How to Choose a Crypto Payments Solution for Business
Crypto payments have many benefits compared to traditional payment methods, and are a popular use case for digital currencies. Since the first crypto payment for the infamous "Bitcoin Pizza" in 2010, a number of web3 payment innovations like stablecoins and new product offerings like payment streams are making crypto a cost-effective way for businesses to accept payments.
This article will explore five questions businesses should consider when evaluating crypto payment solutions for their business or project.
1) What is the payment model for your product or service?
Businesses that use subscription-based payment models vs. 1-off payments should be evaluated separately, and will determine the type of crypto payment solution you should consider. Additional questions include:
- Do customers pay you one-time or on a recurring basis?
- Are you selling a subscription?
- How is the subscription amount calculated each month?
- Are subscriptions a flat amount, or does it change with usage?
If you’re a merchant selling an item that requires one upfront payment, then these solutions are solid options:
These more institutional players offer a checkout page similar to what you would expect from web2. They also help your business set up a wallet and then customers can select a token and amount to send to that wallet. Typically, customers will be restricted to paying with the most popular tokens and stablecoins like Bitcoin, ETH, USDC, and USDT.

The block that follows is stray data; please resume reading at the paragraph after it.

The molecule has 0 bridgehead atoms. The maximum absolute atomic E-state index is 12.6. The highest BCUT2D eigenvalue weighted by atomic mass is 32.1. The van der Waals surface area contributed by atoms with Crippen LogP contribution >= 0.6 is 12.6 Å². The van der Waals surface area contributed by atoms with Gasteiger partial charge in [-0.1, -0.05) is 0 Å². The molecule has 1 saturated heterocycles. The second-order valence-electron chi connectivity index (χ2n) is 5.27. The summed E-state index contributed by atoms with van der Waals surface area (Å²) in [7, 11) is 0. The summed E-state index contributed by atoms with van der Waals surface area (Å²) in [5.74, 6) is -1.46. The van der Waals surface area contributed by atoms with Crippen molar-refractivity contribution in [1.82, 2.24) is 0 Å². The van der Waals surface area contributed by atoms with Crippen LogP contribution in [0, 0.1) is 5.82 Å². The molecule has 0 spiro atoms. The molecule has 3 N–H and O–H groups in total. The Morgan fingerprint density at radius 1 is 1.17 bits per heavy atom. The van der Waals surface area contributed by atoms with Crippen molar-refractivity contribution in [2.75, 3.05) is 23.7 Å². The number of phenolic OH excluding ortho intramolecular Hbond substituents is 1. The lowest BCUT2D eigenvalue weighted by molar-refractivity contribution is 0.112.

If your business has a subscription-based payment model, these solutions will fall short.
For example, if you’re charging a monthly subscription and using Coinbase Commerce, each month your customer needs to return to the Coinbase Commerce site and initiate another transaction manually. It’s a laborious process that leads to highly elevated customer churn.
A handful of smaller firms are tackling on-chain recurring payments and offer a crypto autopay capability. This allows customers to sign one transaction and then have funds pulled from their wallet at a set time. Crypto auto payments are similar to setting up autopay with your credit card.
All crypto autopay solutions are not created equal though.
As you look into solutions, it is important to understand how they handle:
- Variable rate pricing models
- Charging based on usage
- Number of users
- Metrics that change month to month
2) Is the crypto payments user experience simple and trustworthy?